• Sandboxes, Codelab and Demos - It may be tempting to sit in the sessions all day (hello, shade) but venture outdoors and find demos throughout the fairgrounds. Sandboxes are themed, air-conditioned huts that have demos from each track you can follow at Google I/O. For example, we spent hours playing VR games and learning more about the progress in VR devices in the Daydream & Tango Sandbox. There are other demos throughout the area like the Google Assistant Bartender that made us Mock I/O drinks. Demos such as these inspire you to find problems that you can solve and is a great way to carry the creative vibes back home. Codelab pro tip: Get in the Codelab line early! Otherwise you might be line for well over an hour to get in.
  • Office Hours - Googlers offer consults on everything from code, design, GSuite, to 1:1 time with the Google VUI Team. It’s hard not to see the tremendous value of not only getting feedback on your work but brushing shoulders with some of the industry’s brightest.

Google I/O Talks & Workshops

Other Fun I/O Activities

  • Take a picture with an Android statue! There are so many creative statues throughout the event and it’s a fun piece of memorabilia to have.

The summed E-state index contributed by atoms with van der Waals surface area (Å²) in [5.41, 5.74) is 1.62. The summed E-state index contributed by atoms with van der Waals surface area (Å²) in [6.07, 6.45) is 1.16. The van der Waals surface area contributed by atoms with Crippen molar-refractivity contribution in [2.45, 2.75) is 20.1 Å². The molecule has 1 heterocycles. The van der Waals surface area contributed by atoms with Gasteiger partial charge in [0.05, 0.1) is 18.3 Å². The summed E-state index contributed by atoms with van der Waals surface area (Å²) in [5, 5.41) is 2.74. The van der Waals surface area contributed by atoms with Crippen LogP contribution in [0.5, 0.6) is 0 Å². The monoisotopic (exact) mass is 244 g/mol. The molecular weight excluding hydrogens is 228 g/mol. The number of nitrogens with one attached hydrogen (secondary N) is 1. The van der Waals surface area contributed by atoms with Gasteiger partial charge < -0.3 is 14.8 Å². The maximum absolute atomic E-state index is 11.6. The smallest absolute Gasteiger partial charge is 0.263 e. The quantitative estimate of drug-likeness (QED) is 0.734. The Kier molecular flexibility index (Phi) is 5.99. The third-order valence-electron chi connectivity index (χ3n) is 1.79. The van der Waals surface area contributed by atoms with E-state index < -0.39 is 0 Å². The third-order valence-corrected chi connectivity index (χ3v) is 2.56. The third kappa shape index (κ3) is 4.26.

• Check out an Android Pay station if you have an Android device. There are special “tap” treats (like ice cream) at Android Pay stations where you get exclusive access special treats. If you “tap” at 4 stations, Android users can collect an exclusive prize.
  • Go to a session where you don’t know anything about the topic. Conferences are the perfect time to get outside of your day-to-day routine and comfort zone. These talks are accessible, well-practiced and engaging.
  • Challenge yourself to meet people from all over the world. Google I/O is a global attraction. Learn something new about a place in the world and how development in their country is different from yours. Perspective makes you a better developer and techie.

Departure

Luggage storage is available on Friday (the last day) in a secure location. Perfect if you’re jetting back home at the end of the conference.

Use the week following I/O to reach back out to your new I/O buddies! You will inevitably have a ton of fun and meet lots of interesting people so be sure to nurture those friendships! Embedded content: https://www.instagram.com/p/BUQSPSwhXMO

Did we miss anything? Drop us a line and let us know!

Quickstart-Guide-to-Kotlin-Multiplatform

A Quick Start Guide to Kotlin Multiplatform

Kotlin Multiplatform, though still experimental, is a great up-and-coming solution...

Read the article